In late November, the Ukrainian Government pulled out of a deal which would have meant tighter relations with the European Union (EU).
This led to allegations that the country had bowed to Russian pressure — claims that Russian President Vladimir Putin strongly denied.
The political situation in the country has since deteriorated with opposition protesters taking to the streets to voice their anger. On Wednesday riot police stormed the barricades set up by protesters in what The Economist called a botched crackdown.
On Friday, opposition leaders sat down with President Viktor Yanukovych for tense talks. With the situation still, unclear, The Local spoke to Spanish foreign policy analyst Alicia Sorroza about what events in the Ukraine mean for Europe and Spain.
What is the significance of the crisis in the Ukraine for Europe?
There are many implications of the crisis. Ukraine is a frontier state with borders to Slovakia and Poland among other countries. It also has strong historic, cultural and economic links with Europe.
Then there is, of course, the energy issue with Russian gas coming to Europe via the Ukraine.
But the current crisis is also about configuring the power game in the east of Europe.
Russia is on a high at the moment, with diplomatic successes with Iran (a nuclear non-proliferation treaty) and Syria (a decision to scrap chemical weapons stockpiles), and the Ukraine would add to that list.
At the same time, the European diplomatic machinery has kicked in to capitalize on recent success at the summit of Vilnius (which saw the EU sign important cooperation agreements with Georgia and Moldova).
For the Ukraine though, it's not the case of one or the other. The country has economic problems and Russia is more willing to supply money, whereas Europe doesn't want to get caught up in a bidding war.
And what are implications of the situation in the Ukraine for Spain?
Spain doesn't have any key interests in the Ukraine, but Spain was very involved in the success of the summit in Vilnius, in terms of participating and giving opinions.
At the same time, by playing a role in eastern Europe, Spain can also reinforce its position in the EU as well as consolidate its success in southern European diplomacy (including the Union for the Mediterranean in which Spain plays a key role).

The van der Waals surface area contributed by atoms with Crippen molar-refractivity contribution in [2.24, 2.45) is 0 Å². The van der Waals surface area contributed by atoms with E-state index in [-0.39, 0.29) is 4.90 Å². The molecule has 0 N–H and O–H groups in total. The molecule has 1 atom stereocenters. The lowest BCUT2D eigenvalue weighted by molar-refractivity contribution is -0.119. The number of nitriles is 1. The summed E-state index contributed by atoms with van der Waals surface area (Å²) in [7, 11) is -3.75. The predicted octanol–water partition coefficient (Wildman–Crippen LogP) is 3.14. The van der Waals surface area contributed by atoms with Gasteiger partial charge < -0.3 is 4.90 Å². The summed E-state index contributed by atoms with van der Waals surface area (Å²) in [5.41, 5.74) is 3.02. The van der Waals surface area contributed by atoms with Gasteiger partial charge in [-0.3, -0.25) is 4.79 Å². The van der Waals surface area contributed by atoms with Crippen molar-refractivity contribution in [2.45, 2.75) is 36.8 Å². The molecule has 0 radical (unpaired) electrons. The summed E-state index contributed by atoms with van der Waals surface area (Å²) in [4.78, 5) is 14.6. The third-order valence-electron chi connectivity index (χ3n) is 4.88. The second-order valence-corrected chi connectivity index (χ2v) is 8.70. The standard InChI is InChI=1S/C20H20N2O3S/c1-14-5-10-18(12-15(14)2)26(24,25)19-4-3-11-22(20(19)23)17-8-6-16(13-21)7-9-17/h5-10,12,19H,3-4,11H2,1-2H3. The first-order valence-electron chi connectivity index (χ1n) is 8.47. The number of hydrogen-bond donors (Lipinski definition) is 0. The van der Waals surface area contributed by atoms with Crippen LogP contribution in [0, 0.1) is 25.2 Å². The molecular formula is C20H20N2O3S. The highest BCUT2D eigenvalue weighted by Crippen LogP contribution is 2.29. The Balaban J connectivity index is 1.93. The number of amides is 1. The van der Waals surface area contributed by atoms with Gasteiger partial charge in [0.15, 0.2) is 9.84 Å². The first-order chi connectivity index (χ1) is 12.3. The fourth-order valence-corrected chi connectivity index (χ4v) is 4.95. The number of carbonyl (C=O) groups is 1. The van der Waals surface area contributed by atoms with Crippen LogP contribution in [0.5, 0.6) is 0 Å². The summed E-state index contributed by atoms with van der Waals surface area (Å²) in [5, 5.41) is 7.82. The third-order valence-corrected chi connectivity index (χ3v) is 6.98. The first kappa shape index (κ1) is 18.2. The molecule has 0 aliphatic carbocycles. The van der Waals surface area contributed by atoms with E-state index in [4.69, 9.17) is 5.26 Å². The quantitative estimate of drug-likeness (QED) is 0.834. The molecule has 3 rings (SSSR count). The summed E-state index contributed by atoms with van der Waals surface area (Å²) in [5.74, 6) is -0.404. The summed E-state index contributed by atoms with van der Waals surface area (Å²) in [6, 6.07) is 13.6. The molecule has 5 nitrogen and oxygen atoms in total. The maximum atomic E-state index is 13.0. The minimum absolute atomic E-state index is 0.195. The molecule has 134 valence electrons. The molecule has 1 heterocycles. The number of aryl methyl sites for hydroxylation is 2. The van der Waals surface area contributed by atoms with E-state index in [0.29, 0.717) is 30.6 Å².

When Spain makes friends in the east, it can also gain allies for its southern European diplomacy.
Spain's involvement with the Ukraine also has Spain playing a slightly different diplomatic role in terms of Russia.
Spain has good relations with Russia — not deep, but strong. There have been high level visits between the two countries, and Spain didn't support the independence of Kosovo, siding with Serbia, and therefore Russia.
But now in the case of the Ukraine, Spain has taken the EU position.
Has Spain become less pro-Europe given the economic crisis in the eurozone?
No. Despite everything, Spaniards remain in favour of Europe — not to as great an extent as fifteen years ago, but there is still a lot of popular support.
I would say, though, that Spaniards are now more critical towards Europe than before.
It's not necessarily an issue that the whole society is engaged in, but the crisis is there on television every day and people have a more mature attitude toward the EU.
They no longer see Europe as a panacea for everything.
In diplomatic terms, Spain is very strongly pro-Europe. In European affairs, Spain works with the EU and is working towards forging a joint EU foreign policy.
Spain is also working hard to push for the formation of a unified banking system in the EU.
Alicia Sorroza is a coordinator and analyst at Spain's Real Elcano Institute. Her work focuses on European and Spanish foreign policy.